Common myths about appraising

By law, an appraiser needs to be state-licensed to produce appraisals for federally-backed purchases. You have the ability to acquire a copy of the completed report from your lender. Contact our professional staff if you have any questions about the appraisal procedure.

Myth: Assessed value will always be equal to market value.

Fact: While most states support the suggestion that assessed value equates estimated market value, this commonly is not the case. Generally when interior remodeling has been done and the assessor is not aware of the improvement or other houses in the Nesconset have not been reassessed for quite some time, it may vary wildly.

Myth: The buyer or the seller will have an influence in the value of the property depending upon for whom the appraiser is working.

Fact: The appraised value of the property does not affect the payment of the appraiser; because of this, the appraiser has no pressured interest in the cost of the property. Obviously, he will conduct business with impartiality and objectivity regardless for whom the appraisal is conducted.

Myth: Any time market value is established, it should equal the replacement cost of the home.

Fact: Without any influence from any external parties to purchase or sell, market value is what a willing buyer would pay a willing seller for a specific house. Replacement cost is the dollar amount required to reconstruct a property in-kind.

Myth: Certain methods, like the price per square foot, are what appraisers use to arrive at the worth of a home.

Fact: Appraisers complete an exhaustive analysis of all factors in consideration to the value of a property, including its location, condition, size, proximity to facilities and recent opinion of value of comparable properties.

Myth: As homes appreciate by a specific percentage - in a robust economic state - the properties in proximity are figured to appreciate by the same amount.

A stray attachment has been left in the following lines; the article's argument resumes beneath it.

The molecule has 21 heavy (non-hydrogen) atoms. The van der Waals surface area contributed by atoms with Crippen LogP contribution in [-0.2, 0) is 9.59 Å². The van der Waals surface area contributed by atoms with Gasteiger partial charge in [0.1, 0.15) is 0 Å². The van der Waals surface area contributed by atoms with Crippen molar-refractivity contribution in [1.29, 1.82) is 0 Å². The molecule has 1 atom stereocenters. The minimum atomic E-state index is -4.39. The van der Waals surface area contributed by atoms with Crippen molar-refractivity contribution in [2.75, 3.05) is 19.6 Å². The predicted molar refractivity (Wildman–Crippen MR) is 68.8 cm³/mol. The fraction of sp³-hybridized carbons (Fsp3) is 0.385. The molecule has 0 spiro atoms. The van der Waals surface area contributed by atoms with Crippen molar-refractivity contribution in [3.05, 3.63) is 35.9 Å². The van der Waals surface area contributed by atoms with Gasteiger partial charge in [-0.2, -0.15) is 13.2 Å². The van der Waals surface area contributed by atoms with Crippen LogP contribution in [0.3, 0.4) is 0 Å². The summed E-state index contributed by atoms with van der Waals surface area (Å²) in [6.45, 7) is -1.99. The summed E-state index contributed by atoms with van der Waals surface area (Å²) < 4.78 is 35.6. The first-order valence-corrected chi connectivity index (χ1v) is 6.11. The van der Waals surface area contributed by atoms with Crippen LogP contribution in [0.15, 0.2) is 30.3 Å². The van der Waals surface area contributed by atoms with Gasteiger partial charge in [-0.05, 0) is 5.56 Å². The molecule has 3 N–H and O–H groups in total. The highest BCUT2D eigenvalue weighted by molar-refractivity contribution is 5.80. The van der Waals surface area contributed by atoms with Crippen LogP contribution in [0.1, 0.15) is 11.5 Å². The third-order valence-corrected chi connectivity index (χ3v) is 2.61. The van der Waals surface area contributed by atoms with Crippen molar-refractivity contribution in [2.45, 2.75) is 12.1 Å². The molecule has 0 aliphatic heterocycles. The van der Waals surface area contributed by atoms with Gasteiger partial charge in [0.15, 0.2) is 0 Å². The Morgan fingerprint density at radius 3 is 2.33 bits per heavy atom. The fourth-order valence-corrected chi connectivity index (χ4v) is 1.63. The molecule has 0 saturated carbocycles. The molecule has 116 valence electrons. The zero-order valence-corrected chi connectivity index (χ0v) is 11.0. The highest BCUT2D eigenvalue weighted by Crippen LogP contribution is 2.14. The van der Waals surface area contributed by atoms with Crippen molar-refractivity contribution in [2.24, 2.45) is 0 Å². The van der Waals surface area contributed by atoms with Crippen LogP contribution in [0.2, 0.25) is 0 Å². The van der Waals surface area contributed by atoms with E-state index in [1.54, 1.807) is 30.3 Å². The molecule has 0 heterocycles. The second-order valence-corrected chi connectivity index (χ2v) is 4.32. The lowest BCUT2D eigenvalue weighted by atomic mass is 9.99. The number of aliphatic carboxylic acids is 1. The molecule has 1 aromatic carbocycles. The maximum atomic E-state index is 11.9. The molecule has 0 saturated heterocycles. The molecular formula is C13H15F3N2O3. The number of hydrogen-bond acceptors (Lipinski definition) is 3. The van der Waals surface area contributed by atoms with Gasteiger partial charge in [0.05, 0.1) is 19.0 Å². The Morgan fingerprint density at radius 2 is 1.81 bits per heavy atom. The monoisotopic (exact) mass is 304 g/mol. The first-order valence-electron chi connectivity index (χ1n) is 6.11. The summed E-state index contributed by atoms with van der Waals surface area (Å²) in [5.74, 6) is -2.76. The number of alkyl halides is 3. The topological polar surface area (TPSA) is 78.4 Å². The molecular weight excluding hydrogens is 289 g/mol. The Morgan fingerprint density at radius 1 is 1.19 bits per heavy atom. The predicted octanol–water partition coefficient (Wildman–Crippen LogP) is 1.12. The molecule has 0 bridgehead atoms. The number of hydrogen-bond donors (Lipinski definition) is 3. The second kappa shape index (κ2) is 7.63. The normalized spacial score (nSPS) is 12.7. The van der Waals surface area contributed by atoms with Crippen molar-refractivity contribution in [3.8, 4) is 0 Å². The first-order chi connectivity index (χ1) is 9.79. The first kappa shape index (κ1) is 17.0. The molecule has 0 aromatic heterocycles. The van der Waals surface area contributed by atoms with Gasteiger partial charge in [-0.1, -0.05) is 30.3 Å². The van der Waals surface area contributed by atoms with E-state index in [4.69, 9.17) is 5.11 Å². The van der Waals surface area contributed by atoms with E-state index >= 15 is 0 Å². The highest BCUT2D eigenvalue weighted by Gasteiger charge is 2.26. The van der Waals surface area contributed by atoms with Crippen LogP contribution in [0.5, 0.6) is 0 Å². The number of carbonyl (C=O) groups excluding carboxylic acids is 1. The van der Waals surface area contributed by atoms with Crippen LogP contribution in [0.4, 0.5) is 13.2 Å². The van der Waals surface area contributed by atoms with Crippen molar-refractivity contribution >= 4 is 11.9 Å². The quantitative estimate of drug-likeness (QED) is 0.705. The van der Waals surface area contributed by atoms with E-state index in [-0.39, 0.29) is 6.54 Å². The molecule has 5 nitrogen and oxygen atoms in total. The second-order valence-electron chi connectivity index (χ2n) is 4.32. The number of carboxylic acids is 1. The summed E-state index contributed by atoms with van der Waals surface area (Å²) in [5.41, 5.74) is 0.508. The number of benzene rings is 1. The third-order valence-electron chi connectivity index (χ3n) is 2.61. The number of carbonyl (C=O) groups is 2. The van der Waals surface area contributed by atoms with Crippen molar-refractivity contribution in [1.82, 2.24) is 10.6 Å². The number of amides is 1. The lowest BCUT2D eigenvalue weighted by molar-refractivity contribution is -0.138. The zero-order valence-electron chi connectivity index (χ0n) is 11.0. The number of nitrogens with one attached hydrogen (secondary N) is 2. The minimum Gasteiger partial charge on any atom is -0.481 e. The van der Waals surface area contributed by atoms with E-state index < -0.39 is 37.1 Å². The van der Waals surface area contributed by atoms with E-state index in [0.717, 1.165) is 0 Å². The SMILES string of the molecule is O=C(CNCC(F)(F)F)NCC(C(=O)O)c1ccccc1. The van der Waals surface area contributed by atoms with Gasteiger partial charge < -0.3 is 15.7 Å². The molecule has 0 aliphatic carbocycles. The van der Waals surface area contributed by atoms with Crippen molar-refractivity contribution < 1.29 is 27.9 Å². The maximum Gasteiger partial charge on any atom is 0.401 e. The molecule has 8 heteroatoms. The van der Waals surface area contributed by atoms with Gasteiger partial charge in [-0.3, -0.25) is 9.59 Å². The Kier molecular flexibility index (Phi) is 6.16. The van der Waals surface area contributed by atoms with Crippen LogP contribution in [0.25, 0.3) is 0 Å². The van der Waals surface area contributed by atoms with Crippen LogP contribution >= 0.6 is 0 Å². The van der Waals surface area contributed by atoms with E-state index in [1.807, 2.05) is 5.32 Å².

Fact: All increase of value is on an individual basis, determined by information on relevant elements and the data of comparable houses. This is true in fair economic times as well as poor.

Have other questions about appraisers, appraising or real estate in Suffolk County or Nesconset, NY?

Contact our professional staff

Myth: You can generally tell what a house is worth simply by looking at the outside.

Fact: To find an accurate price beyond all doubt, an appraiser must assess the property on a variety of factors based on location, condition, improvements, amenities, and current market trends. There's no real way to get all of this data from simply looking at the property from the outside.

Myth: Since you're the one paying for the appraisal report when applying for your loan to buy or refinance real estate, you own the ordered appraisal.

Fact: Unless a lending agency releases its interest in the report, it is legally owned by the lending company that ordered the appraisal. However, consumers must be supplied with a copy of the appraisal upon written request, because of the Equal Credit Opportunity Act.

Myth: It doesn't matter to consumers what's in the appraisal report so long as it satisfies the needs of their lender.

Fact: A consumer should definitely look through their appraisal report; there might be some questions or some concerns about the accuracy of the report that need to be addressed. Remember, this is probably the most expensive and important investment a consumer will ever make. An appraisal report can double as a record for the future, since it contains a great deal of data - including, but certainly not limited to the legal and physical description of the property, square footage measurements, list of comparable properties in the neighborhood, neighborhood description and a narrative of current real-estate activity and/or market trends in the vicinity.

Myth: Appraisers are hired only to assess real estate property values in house sales involving mortgage-lending deals.

Fact: Appraisers can have many different qualifications and designations which allow them to provide a lot of different services including - but not limited to - advice on estate planning, tax assessment, zoning, dispute resolution in many different legal situations and cost analysis.

Myth: An appraisal is no different than a home inspection.

Fact: An appraisal report does not serve the same purpose as an inspection report. An appraiser concludes on an opinion of value in the appraisal process and resulting document. House inspectors will produce a report that will show the condition of the house and its major components and possible damage.